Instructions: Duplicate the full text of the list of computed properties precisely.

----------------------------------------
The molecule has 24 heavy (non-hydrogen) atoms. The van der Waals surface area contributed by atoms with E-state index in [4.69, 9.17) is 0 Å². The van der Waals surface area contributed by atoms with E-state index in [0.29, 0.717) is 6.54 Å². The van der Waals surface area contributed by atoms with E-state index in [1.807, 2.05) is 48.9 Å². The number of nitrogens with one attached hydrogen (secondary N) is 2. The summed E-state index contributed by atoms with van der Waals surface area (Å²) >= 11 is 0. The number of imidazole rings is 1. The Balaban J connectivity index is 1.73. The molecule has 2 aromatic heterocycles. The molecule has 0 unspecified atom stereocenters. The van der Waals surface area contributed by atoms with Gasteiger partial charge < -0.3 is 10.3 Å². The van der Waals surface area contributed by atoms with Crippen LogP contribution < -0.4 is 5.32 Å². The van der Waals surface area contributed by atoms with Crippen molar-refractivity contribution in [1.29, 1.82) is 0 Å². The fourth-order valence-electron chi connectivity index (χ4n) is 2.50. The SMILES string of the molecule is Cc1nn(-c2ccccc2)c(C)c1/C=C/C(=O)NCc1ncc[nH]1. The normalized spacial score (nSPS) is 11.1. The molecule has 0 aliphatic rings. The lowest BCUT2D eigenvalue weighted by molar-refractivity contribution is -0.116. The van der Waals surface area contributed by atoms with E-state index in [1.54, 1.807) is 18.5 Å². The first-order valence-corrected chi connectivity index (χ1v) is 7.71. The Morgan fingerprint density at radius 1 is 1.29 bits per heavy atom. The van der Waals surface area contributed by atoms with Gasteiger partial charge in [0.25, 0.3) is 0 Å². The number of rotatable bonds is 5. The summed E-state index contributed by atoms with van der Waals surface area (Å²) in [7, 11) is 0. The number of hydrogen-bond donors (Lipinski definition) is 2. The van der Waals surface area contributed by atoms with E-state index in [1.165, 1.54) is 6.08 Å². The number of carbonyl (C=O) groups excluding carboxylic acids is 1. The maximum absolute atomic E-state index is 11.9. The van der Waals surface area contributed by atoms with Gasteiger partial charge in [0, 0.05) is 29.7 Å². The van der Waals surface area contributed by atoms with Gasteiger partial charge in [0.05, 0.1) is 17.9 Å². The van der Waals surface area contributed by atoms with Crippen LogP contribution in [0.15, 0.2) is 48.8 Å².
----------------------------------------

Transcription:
The molecule has 24 heavy (non-hydrogen) atoms. The van der Waals surface area contributed by atoms with E-state index in [4.69, 9.17) is 0 Å². The van der Waals surface area contributed by atoms with E-state index in [0.29, 0.717) is 6.54 Å². The van der Waals surface area contributed by atoms with E-state index in [1.807, 2.05) is 48.9 Å². The number of nitrogens with one attached hydrogen (secondary N) is 2. The summed E-state index contributed by atoms with van der Waals surface area (Å²) >= 11 is 0. The number of imidazole rings is 1. The Balaban J connectivity index is 1.73. The molecule has 2 aromatic heterocycles. The molecule has 0 unspecified atom stereocenters. The van der Waals surface area contributed by atoms with Gasteiger partial charge < -0.3 is 10.3 Å². The van der Waals surface area contributed by atoms with Crippen LogP contribution < -0.4 is 5.32 Å². The van der Waals surface area contributed by atoms with Crippen molar-refractivity contribution in [1.29, 1.82) is 0 Å². The fourth-order valence-electron chi connectivity index (χ4n) is 2.50. The SMILES string of the molecule is Cc1nn(-c2ccccc2)c(C)c1/C=C/C(=O)NCc1ncc[nH]1. The normalized spacial score (nSPS) is 11.1. The molecule has 0 aliphatic rings. The lowest BCUT2D eigenvalue weighted by molar-refractivity contribution is -0.116. The van der Waals surface area contributed by atoms with E-state index in [1.54, 1.807) is 18.5 Å². The first-order valence-corrected chi connectivity index (χ1v) is 7.71. The Morgan fingerprint density at radius 1 is 1.29 bits per heavy atom. The van der Waals surface area contributed by atoms with Gasteiger partial charge in [0.25, 0.3) is 0 Å². The number of rotatable bonds is 5. The summed E-state index contributed by atoms with van der Waals surface area (Å²) in [7, 11) is 0. The number of hydrogen-bond donors (Lipinski definition) is 2. The van der Waals surface area contributed by atoms with E-state index in [1.165, 1.54) is 6.08 Å². The number of carbonyl (C=O) groups excluding carboxylic acids is 1. The maximum absolute atomic E-state index is 11.9. The van der Waals surface area contributed by atoms with Gasteiger partial charge in [0, 0.05) is 29.7 Å². The van der Waals surface area contributed by atoms with Gasteiger partial charge in [0.05, 0.1) is 17.9 Å². The van der Waals surface area contributed by atoms with Crippen LogP contribution in [0.15, 0.2) is 48.8 Å².